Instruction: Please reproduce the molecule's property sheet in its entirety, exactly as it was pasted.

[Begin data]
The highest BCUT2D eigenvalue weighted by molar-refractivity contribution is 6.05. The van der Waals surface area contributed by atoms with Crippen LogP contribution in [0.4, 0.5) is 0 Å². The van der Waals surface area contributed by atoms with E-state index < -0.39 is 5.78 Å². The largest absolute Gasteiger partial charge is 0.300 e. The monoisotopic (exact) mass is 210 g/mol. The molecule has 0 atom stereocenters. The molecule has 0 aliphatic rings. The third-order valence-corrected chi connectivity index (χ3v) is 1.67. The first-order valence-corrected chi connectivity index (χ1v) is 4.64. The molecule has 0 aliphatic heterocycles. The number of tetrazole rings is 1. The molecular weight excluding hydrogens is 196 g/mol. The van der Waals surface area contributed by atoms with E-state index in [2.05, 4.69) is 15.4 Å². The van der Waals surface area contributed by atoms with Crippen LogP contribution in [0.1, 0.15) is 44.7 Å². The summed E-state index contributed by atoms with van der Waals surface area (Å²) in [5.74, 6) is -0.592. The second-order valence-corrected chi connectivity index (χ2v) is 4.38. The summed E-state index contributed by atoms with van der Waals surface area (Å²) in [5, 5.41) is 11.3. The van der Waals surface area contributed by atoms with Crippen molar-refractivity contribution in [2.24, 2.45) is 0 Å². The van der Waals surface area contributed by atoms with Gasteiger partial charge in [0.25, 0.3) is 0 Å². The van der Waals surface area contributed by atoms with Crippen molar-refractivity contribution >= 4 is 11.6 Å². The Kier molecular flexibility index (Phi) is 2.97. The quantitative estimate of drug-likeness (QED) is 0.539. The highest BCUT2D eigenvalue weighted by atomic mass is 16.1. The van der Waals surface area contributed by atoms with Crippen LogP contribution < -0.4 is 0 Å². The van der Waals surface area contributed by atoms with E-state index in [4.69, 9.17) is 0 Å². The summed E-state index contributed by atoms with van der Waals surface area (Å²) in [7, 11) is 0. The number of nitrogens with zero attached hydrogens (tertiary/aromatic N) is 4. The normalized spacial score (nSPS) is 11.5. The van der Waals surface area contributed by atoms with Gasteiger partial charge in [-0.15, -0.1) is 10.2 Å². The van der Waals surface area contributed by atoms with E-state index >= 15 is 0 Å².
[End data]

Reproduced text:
The highest BCUT2D eigenvalue weighted by molar-refractivity contribution is 6.05. The van der Waals surface area contributed by atoms with Crippen LogP contribution in [0.4, 0.5) is 0 Å². The van der Waals surface area contributed by atoms with E-state index < -0.39 is 5.78 Å². The largest absolute Gasteiger partial charge is 0.300 e. The monoisotopic (exact) mass is 210 g/mol. The molecule has 0 atom stereocenters. The molecule has 0 aliphatic rings. The third-order valence-corrected chi connectivity index (χ3v) is 1.67. The first-order valence-corrected chi connectivity index (χ1v) is 4.64. The molecule has 0 aliphatic heterocycles. The number of tetrazole rings is 1. The molecular weight excluding hydrogens is 196 g/mol. The van der Waals surface area contributed by atoms with E-state index in [2.05, 4.69) is 15.4 Å². The van der Waals surface area contributed by atoms with Crippen LogP contribution in [0.1, 0.15) is 44.7 Å². The summed E-state index contributed by atoms with van der Waals surface area (Å²) in [5.74, 6) is -0.592. The second-order valence-corrected chi connectivity index (χ2v) is 4.38. The summed E-state index contributed by atoms with van der Waals surface area (Å²) in [5, 5.41) is 11.3. The van der Waals surface area contributed by atoms with Crippen molar-refractivity contribution in [2.24, 2.45) is 0 Å². The van der Waals surface area contributed by atoms with Gasteiger partial charge in [0.25, 0.3) is 0 Å². The van der Waals surface area contributed by atoms with Crippen molar-refractivity contribution >= 4 is 11.6 Å². The Kier molecular flexibility index (Phi) is 2.97. The quantitative estimate of drug-likeness (QED) is 0.539. The highest BCUT2D eigenvalue weighted by atomic mass is 16.1. The van der Waals surface area contributed by atoms with Crippen LogP contribution < -0.4 is 0 Å². The van der Waals surface area contributed by atoms with E-state index in [4.69, 9.17) is 0 Å². The summed E-state index contributed by atoms with van der Waals surface area (Å²) in [7, 11) is 0. The number of nitrogens with zero attached hydrogens (tertiary/aromatic N) is 4. The normalized spacial score (nSPS) is 11.5. The van der Waals surface area contributed by atoms with Gasteiger partial charge in [-0.15, -0.1) is 10.2 Å². The van der Waals surface area contributed by atoms with E-state index >= 15 is 0 Å².